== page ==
Thursday, July 16, 2009

Some Thoughts on Art:

I am reading a book on the art of Sandy Scott, by Scott and Susan Hallsten McGerry. Sandy Scott is the Artist who created my first great acquisition of fine art. I must admit that when I found my treasure to be the work of a woman, I was a little disappointed. Not from any negative feelings toward women, but because I thought that it might be hard to identify with, and thus be inspired in my quest to be an Artist by, a woman. I was so wrong. I feel such a kinship with Ms. Scott. I am so grateful that my good friend, Jeff Wilcox, who sold me the art, also gave me Sandy Scott's book. Here are two quotes from Susan McGerry's chapter intros. which inspire me. Ms. Scott 's own words are even more moving, but I will have to present them later and in better context, when I have more time.

  1. “Art is a human activity, whose purpose is the transmission of the highest and best feelings to which human beings have attained.” Leo Tolstoy, Russian Author.

  1. “Take any man and develop his mind and soul and heart to the fullest by the right work and the right study and then let him find through his training the utmost freedom of expression. For a man ceases to imitate when he has achieved the power to express fully and freely his own ides.” Robert Henri, American Artist.

Perhaps it would not be out of line to claim that my Art, for now, is Boy Scout Camp: Camp Friends, and Highland Games, So Many Songs, Legends, and Ceremonies, Shared Experiences, Round Tables, Flag Ceremonies, Campfires, Hikes, and Advancement; Fitness, Citizenship, and Character Development, Duty to God, Country, Others, and Self; the Game of Scouting.

For any successes I have had, I am indebted to the great men who showed me the way, and who taught me the craft in such a way that I can presume to present my efforts as my own. I owe it all to my “Masters.” I remember a Japanese puppeteer's admonition, though I doubt I can ever achieve it. He said, surpassing one's master repays the debt for what he has given you. My masters include my father and mother, Jed Stringham, Darrel Budd, Hal Johnston, Vern Dunn, Vern Spencer and Winston Nelson, Dick Whitney, Rullon Skinner, Ken Cole, Gunner Burg, Tom Bird, Karlo Mustonen, the founders - Ernest Seton, and Dan Beard, Baden Powell, and many more. Their names should not be forgotten. I have also learned much from many younger colleagues including: Leonard Hawkes, Lynn and Scott Hinrichs, Curtis Grow, Jeff Curtis, Doug Hopper, Jody Orme, Trent Warner; just to name a few.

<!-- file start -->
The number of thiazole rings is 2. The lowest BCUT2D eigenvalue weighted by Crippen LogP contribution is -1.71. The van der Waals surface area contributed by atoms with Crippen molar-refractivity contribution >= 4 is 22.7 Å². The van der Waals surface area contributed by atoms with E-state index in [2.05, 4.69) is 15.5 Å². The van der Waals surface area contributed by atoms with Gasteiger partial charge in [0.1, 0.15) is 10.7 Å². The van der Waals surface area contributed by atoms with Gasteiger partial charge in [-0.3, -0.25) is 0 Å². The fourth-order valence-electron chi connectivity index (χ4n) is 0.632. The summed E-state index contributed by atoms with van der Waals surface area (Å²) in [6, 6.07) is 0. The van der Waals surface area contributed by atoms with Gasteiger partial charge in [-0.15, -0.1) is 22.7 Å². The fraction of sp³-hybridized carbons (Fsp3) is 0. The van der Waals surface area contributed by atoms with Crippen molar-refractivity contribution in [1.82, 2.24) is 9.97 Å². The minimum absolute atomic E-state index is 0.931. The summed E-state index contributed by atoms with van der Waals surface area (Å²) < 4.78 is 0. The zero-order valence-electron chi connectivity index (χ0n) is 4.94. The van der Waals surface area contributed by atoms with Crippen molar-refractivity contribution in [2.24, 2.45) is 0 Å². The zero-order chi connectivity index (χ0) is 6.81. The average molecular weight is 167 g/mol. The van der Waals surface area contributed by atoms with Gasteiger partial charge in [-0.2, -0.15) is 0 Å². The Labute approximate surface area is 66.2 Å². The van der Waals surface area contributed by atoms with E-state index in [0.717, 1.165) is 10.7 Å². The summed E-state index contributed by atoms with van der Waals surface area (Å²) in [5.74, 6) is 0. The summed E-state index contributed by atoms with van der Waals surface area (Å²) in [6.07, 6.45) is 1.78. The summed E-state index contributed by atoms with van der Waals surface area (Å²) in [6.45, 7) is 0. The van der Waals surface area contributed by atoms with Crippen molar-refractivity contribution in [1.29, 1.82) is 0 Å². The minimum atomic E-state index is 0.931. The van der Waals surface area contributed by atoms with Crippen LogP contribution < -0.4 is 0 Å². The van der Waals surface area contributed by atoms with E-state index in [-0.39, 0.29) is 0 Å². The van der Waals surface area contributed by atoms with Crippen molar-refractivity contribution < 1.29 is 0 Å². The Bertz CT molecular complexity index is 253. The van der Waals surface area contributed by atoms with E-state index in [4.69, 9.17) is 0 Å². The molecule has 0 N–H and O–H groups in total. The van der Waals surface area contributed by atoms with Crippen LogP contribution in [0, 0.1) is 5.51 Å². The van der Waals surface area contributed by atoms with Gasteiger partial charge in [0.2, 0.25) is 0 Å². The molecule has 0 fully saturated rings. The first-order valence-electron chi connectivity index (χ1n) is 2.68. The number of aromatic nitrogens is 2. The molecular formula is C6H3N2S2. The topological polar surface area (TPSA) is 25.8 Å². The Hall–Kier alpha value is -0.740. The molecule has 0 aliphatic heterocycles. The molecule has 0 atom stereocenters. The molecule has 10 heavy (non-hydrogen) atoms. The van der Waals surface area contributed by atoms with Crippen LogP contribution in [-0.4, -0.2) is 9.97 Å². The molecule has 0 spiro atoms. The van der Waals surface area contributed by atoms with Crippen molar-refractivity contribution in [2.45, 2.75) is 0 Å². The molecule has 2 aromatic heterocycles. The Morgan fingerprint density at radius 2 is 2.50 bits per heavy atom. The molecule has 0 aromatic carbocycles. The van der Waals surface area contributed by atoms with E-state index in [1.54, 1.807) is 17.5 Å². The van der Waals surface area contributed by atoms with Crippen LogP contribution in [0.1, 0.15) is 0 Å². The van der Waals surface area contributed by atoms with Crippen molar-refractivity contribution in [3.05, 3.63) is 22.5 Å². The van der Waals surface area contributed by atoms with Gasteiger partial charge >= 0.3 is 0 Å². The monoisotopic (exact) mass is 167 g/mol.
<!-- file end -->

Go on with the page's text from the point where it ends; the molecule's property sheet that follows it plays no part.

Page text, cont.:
As I consider the contributions of my Masters, I find Sandy Scott's observations on sculpture particularly relevant.

"It is inexcusable for an artist working today not to know and study the finest examples of sculpture handed down through the ages -- to be aware of what was done before. Basic and time-honored artistic principles will always stand up as the taste of the times and look of the day change." (pg. 104)

When I went to Cherry Valley, back in 1995, the previous Director asked me what my "theme" was going to be. "Boy Scouts," I replied. He seemed sceptical; Boy Scouts was old fashioned. I note, his camp, for all its modern themes and its stellar location, was empty; in danger of being closed forever. But we brought back the "old fashoned stuff" and Cherry Valley is still full today. Its themes, the time-honored principles of Boy Scouting, the wisdom of the Masters.

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